Intravenous nicardipine for the treatment of severe hypertension.Am J Med. 1988 Sep; 85(3):331-8.AJ
Severe hypertension responds to treatment with nifedipine given orally or sublingually. Nicardipine hydrochloride, a water soluble dihydropyridine analogue similar to nifedipine, has less of a negative ionotropic effect and produces less reflex tachycardia than nifedipine. Our purpose was to assess the antihypertensive efficacy and safety of intravenous nicardipine in a group of patients with severe hypertension (defined as a supine diastolic blood pressure of more than 120 mm Hg).
PATIENTS AND METHODS
Eighteen patients with severe hypertension received treatment with intravenous nicardipine. Nicardipine titration was performed using doses of 4 to 15 mg/hour to achieve therapeutic goal (diastolic blood pressure 95 mm Hg or less or decrease in diastolic blood pressure of more than 25 mm Hg). After this therapeutic end-point was reached, patients received maintainance therapy with nicardipine for varying lengths of time: one hour (Group I), six hours (Group II), or 24 hours. When blood pressure control was lost, patients in Groups I and II entered a second maintenance period lasting a maximum of 24 hours. Onset and offset of action of nicardipine at various infusion rates and times of infusion were measured.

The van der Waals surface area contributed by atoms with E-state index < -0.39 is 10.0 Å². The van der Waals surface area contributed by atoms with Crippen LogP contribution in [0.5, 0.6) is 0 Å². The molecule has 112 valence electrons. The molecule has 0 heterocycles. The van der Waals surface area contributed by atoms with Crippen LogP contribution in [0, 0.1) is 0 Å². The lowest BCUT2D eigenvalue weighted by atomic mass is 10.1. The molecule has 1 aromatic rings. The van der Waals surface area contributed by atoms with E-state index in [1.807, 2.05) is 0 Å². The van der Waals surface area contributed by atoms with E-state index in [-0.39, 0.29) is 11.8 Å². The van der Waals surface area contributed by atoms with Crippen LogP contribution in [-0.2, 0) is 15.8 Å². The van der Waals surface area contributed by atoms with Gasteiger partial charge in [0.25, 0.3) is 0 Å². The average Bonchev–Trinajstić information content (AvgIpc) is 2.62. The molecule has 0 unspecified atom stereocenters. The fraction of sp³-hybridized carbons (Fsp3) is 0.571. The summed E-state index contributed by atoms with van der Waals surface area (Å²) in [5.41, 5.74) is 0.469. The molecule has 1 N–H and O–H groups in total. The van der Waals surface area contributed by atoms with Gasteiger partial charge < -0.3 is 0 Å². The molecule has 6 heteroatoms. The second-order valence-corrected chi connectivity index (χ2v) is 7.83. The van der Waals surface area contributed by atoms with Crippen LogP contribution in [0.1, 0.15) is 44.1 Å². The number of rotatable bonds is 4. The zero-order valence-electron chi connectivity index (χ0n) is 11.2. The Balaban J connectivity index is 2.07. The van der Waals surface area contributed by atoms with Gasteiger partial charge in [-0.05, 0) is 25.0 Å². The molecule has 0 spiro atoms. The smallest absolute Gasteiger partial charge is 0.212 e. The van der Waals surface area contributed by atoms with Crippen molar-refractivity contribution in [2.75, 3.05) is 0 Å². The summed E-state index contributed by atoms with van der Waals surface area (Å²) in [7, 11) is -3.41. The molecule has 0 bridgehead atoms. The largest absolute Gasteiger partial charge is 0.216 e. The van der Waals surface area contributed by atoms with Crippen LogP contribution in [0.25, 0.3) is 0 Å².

Onset time to achieve therapeutic response was rapid at 15 mg/hour (0.31 +/- 0.13 hours) when compared with lower doses (1.11 +/- 0.36 hours at 4 mg/hour; 0.54 +/- 0.09 hours at 5 mg/hour; 0.52 +/- 0.09 hours at 7 to 7.5 mg/hour). Those who showed a therapeutic response received maintenance infusions with nicardipine for one (n = 7), six (n = 6), or 24 (n = 5) hours. Sustained blood pressure control at a constant rate of nicardipine infusion was seen in all patients during the maintenance period. After discontinuation of nicardipine, the time for offset of action (increase in diastolic blood pressure of 10 mm Hg or more) was independent of duration of infusion. Decreases in both systolic and diastolic pressures correlated well with plasma nicardipine levels. Heart rate increased by about 10 beats/minute, but this increase did not correlate with plasma nicardipine levels. Side effects were minimal, consisting of headache and flushing. In seven patients, local phlebitis developed at the site of infusion. This occurred after at least 14 hours of infusion at a single site, and the incidence can probably be reduced by shortening the infusion time at a single site.
Nicardipine appears to be a safe and effective drug for intravenous use in the treatment of severe hypertension.